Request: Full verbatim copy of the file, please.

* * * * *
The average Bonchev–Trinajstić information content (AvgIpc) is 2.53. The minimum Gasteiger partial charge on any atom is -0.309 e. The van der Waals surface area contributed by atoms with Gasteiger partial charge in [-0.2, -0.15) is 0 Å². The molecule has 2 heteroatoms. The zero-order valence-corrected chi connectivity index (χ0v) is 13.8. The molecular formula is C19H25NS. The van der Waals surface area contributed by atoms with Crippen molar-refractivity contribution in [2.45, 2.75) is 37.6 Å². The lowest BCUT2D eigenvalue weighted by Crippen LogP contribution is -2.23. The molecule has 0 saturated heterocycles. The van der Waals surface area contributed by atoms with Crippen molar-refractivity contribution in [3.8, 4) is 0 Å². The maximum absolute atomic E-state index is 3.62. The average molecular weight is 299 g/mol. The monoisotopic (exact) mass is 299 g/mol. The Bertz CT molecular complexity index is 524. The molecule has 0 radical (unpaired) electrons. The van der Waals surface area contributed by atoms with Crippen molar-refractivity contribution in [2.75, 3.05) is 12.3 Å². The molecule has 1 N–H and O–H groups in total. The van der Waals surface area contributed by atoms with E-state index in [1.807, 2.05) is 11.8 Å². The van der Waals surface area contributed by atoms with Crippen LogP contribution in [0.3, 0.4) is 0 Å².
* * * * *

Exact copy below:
The average Bonchev–Trinajstić information content (AvgIpc) is 2.53. The minimum Gasteiger partial charge on any atom is -0.309 e. The van der Waals surface area contributed by atoms with Gasteiger partial charge in [-0.2, -0.15) is 0 Å². The molecule has 2 heteroatoms. The zero-order valence-corrected chi connectivity index (χ0v) is 13.8. The molecular formula is C19H25NS. The van der Waals surface area contributed by atoms with Crippen molar-refractivity contribution in [2.45, 2.75) is 37.6 Å². The lowest BCUT2D eigenvalue weighted by Crippen LogP contribution is -2.23. The molecule has 0 saturated heterocycles. The van der Waals surface area contributed by atoms with Crippen molar-refractivity contribution in [3.8, 4) is 0 Å². The maximum absolute atomic E-state index is 3.62. The average molecular weight is 299 g/mol. The monoisotopic (exact) mass is 299 g/mol. The Bertz CT molecular complexity index is 524. The molecule has 0 radical (unpaired) electrons. The van der Waals surface area contributed by atoms with Crippen molar-refractivity contribution in [2.75, 3.05) is 12.3 Å². The molecule has 1 N–H and O–H groups in total. The van der Waals surface area contributed by atoms with E-state index in [1.807, 2.05) is 11.8 Å². The van der Waals surface area contributed by atoms with Crippen LogP contribution in [0.3, 0.4) is 0 Å².